Create the CSS early on in your project as a separate task, as it plays a major role in setting the direction of your content.

Proper Planning is Key

Proper planning is key when starting your first Flare project. But setting standards and controls that are common for multiple projects and authors can reduce project time and minimize confusion in future projects. By following the best practices above, you can start your Flare project without a hitch, and keep it under control.

For the full guide on best practices to starting a new MadCap Flare project, view the guide here. For any questions on getting started with your Flare projects, please feel free to add your comment on this post.

About The Author

Neil Perlin

About Neil Perlin

Neil Perlin is the president of Hyper/Word Services, an online content and app development firm based in Massachusetts. Neil is MadCap-certified in Flare and Mimic and a frequent speaker at MadWorld and other industry conferences. You can reach him at nperlin@nperlin.cnc.net, visit his web site at www.hyperword.com, or follow him on LinkedIn, Facebook, or Twitter (as NeilEric).

Last Modified: November 6, 2017

This entry was posted in MadCap Flare, Tips & Tricks. Bookmark the permalink.

Comments

  • craig wright October 12, 2017 at 10:26 AM

    I’d add a couple of others –

    Try to plan your content reuse at an early stage, especially if there are multiple writers involved. It’s no good creating snippets if the other authors aren’t aware of them.

    Make sure your snippets are well organised. If authors struggle to find the snippets they need, they may create their own and duplicate existing content.

    • Neil Perlin Neil Perlin October 14, 2017 at 2:56 AM

      “Absolutely” to both of your points.

  • Stephanie M. October 12, 2017 at 1:39 PM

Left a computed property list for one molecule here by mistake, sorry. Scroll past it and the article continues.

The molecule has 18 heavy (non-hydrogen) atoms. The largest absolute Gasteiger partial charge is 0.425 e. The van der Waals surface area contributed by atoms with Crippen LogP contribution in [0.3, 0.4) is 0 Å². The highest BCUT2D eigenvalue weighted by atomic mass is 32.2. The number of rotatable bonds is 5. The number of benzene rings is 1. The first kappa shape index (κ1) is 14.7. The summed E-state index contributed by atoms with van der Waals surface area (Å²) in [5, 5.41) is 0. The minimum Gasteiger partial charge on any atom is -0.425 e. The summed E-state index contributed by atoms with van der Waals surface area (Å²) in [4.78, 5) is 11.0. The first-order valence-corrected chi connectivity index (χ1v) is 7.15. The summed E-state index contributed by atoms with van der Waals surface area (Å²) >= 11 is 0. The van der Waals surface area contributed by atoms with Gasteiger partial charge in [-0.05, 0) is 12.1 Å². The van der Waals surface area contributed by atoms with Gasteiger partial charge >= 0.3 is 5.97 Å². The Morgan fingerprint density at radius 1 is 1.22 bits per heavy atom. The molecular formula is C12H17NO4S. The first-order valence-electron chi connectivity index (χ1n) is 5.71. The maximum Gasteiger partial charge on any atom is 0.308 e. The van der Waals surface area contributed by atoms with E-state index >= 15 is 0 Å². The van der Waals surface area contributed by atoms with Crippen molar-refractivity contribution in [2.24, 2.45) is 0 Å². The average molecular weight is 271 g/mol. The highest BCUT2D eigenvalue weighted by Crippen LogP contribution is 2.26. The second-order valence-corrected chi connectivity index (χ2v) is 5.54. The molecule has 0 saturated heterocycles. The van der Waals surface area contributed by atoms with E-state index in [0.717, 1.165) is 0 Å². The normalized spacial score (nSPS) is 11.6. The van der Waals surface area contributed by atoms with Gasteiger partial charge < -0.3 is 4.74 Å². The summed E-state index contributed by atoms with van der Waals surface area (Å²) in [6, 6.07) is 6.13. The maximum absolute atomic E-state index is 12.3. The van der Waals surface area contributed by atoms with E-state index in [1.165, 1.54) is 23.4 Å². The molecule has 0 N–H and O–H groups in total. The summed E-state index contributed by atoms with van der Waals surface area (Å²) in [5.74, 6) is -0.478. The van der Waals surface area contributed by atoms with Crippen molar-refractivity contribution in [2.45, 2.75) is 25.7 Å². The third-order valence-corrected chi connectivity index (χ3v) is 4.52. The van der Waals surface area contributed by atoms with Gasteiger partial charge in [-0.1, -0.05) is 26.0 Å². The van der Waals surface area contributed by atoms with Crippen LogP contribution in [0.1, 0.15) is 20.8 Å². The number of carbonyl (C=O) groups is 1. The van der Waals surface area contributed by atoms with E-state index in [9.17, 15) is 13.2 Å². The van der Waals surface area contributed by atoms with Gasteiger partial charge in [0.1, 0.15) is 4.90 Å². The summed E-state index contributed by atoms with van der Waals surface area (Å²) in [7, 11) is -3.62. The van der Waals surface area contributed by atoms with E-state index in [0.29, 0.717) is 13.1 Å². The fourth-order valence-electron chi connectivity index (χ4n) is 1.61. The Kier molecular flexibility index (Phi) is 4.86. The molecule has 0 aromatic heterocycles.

Great tips! To go along with this, I would also recommend a file name convention. For example, my team names all files in lowercase and uses underscores instead of spaces. It is much easier to organize and find what you’re looking for.

    • Neil Perlin Neil Perlin October 14, 2017 at 2:59 AM

      As with Craig’s comment, “absolutely”. I include your points and Craig’s in the discussion when I’m on a consulting job; there just wasn’t room to include them in the blog post. But I’m considering writing a longer version of the blog post to put up on my web site. If I do, I’ll include both sets of points and mention you both by name as contributors.

    • Neil Perlin Neil Perlin October 14, 2017 at 3:10 AM

      I will add that the file naming conventions you list here are “programmatic” file naming conventions but not semantic file naming conventions. For the latter, you’d have to decide on rules for the actual naming of the files. That’s often the trickiest part.

  • colinwalters October 20, 2017 at 5:25 AM

    Great advice, I agree with every point. Another item to consider for multi-author and distributed projects is “core file discipline”. Designate one or two people as the owners and maintainers of important project files such as the CSS, page layouts, and build files. Establish a change control process for these core files so that content developers must request changes, and any changes are approved, implemented, and tested before the revised files are pushed to the live project. Some revision control systems might enable individual file locking to prevent core file changes, or you can put your core files in a separate project.

    • Neil Perlin Neil Perlin October 26, 2017 at 11:01 AM

      You guys are coming up with great comments. Absolutely agree.

  • Shelly C November 2, 2017 at 9:43 AM

    Thanks Neil, these are great tips! I manage a rather large project, so I started immediately organizing my snippets. To add to the naming convention points, I have created separate folders for my snippets: Definitions (def), Images (img), and Text (txt). Each type of snippet begins with that extension and then put into the correct folder (e.g., img-configuration_dialog). Even if you don’t think you’ll have lots of items, it’s best to start organizing from the beginning. It’s amazing the amount of information we have to keep organized and have access to.